Some Mistakes Have Been Made

Always Improving, One Misstep at a Time

Rural Voices - Spring 2015This story appears in the 2015 Spring Edition of Rural Voices

“I have not failed. I have just found ten thousand ways that won’t work.” Thomas Edison was no stranger to failures, but he took a healthy approach to mistakes.

By Nick Mitchell-Bennett and Kathy Tyler

Strange as it may sound, we like making mistakes. Often we learn more from mistakes than doing it right the first time. Since we must be risk-takers we have ample opportunity to fail. We must take risks to help those we serve gain access to affordable housing, affordable financing, education, or any of the hundreds of things we do in our work. Like Thomas Edison, we’ve learned not to be afraid of mistakes but to enjoy the teaching moments they offer. The trick is learning the best alternative for the next try (since some of us cannot afford Edison’s 10,000 ways that won’t work)!

We made plenty of mistakes together when we formed the Texas 502 Packaging Collaborative . We watched other groups in other states create these partnerships and we wanted to replicate the partnership in Texas to increase the number of USDA Section 502 Homeownership loans and increase revenue for participating organizations.

Our two organizations, Community Development Corporation of Brownsville (CDCB) and Motivation, Education and Training, Inc. (MET), have strong track records. Collectively we build and finance hundreds of homes each year, develop multi-family projects, and improve migrant farmworker housing. We educate youth and farmworkers, and launch them into new professions. We run a real estate company and Head Start programs collectively.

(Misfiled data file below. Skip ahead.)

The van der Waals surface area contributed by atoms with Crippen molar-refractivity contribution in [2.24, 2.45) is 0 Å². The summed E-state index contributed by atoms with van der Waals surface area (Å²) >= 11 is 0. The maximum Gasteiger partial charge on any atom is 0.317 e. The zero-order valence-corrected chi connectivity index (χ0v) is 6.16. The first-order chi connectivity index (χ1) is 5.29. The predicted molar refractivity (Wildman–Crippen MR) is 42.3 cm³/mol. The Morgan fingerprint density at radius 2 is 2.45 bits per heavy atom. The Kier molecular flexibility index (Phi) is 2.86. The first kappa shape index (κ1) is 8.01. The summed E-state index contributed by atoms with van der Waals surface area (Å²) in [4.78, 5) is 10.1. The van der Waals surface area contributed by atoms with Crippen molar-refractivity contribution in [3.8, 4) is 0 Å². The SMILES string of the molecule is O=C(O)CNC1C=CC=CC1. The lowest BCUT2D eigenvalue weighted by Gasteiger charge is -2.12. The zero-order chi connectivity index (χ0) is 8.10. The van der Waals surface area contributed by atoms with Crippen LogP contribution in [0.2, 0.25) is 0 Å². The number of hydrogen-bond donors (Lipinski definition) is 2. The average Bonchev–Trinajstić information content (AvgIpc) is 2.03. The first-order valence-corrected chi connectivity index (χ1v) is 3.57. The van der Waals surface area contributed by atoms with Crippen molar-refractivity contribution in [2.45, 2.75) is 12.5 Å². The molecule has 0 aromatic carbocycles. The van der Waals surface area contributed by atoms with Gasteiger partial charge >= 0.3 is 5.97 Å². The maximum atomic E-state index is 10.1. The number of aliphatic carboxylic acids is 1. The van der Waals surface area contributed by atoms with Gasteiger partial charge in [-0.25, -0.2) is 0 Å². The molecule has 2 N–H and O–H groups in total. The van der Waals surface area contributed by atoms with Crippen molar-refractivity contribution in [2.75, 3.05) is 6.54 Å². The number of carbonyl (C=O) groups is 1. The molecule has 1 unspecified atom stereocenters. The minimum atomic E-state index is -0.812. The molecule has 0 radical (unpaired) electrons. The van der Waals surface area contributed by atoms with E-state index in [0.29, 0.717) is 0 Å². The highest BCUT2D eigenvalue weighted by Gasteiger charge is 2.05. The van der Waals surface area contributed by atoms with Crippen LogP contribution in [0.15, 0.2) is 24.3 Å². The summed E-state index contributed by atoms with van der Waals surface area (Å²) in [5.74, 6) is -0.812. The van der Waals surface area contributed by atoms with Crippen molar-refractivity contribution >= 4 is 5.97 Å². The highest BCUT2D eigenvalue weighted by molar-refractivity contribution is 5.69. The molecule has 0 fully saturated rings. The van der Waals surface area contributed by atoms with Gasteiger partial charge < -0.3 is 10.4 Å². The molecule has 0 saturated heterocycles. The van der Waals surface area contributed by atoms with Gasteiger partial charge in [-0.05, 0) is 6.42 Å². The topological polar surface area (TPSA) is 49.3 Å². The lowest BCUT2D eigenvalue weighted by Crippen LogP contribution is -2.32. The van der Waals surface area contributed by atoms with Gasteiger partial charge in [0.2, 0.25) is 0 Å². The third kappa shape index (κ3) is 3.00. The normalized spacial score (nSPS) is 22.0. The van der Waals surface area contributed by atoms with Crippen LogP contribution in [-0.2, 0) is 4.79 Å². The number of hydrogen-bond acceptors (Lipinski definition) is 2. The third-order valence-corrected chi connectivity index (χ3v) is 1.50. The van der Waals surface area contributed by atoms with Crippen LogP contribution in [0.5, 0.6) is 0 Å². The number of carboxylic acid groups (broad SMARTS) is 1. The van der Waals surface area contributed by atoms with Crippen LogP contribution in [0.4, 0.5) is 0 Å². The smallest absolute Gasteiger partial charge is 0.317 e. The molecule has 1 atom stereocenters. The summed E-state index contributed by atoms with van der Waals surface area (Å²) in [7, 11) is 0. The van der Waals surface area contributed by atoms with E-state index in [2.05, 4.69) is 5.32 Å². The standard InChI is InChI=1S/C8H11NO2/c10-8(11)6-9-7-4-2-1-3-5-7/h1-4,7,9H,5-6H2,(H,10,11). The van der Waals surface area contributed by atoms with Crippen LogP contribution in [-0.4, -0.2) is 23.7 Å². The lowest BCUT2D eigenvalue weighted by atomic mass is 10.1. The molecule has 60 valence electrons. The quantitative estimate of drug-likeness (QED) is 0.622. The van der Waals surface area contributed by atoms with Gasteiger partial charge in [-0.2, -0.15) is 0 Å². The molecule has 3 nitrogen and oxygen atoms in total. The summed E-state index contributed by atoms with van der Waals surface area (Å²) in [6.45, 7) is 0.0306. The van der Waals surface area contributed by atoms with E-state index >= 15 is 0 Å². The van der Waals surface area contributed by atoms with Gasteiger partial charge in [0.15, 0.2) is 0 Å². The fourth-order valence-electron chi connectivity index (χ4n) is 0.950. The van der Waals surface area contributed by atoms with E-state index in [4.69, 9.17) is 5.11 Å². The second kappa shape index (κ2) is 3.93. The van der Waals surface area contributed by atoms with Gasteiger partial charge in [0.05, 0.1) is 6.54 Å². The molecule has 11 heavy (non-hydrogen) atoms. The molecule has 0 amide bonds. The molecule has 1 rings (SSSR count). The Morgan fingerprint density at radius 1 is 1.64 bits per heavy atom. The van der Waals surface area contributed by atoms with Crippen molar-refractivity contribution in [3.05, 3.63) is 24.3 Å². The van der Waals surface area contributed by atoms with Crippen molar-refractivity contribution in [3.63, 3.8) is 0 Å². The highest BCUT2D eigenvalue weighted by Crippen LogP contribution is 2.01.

So when we set out to form the 502 Collaborative, we assumed it would be an easy, natural next step. We assumed wrong.

Too many moving parts influenced by a range of decision makers not in our control meant projects more at-risk for what might go wrong.

Although partnerships can be fraught with difficulties, we have had some success and the Texas 502 Collaboration survives today. But we continue to struggle getting the scale we want and need.

After stumbling through this for a few years, we can name mistakes and summarize lessons learned in three points:

  • Get the right partners.
  • Build relationships with those partners.
  • Do what you do best with the time you have.
Get the Right Partners

Our first mistake was selecting too few of the right organizations. We did not do enough homework to vet the organizations we selected. We thought we had the right groups, but we were wrong. We needed high-production groups, no matter their size. We needed organizations that understood how to find clients, had staff with the skill set to package loans, and that could manage risk. We needed organizations with understanding and willingness to add loan packaging as a core business. Too many were attracted to the possibility of generating income without understanding the staffing and work required to deliver the 502 package.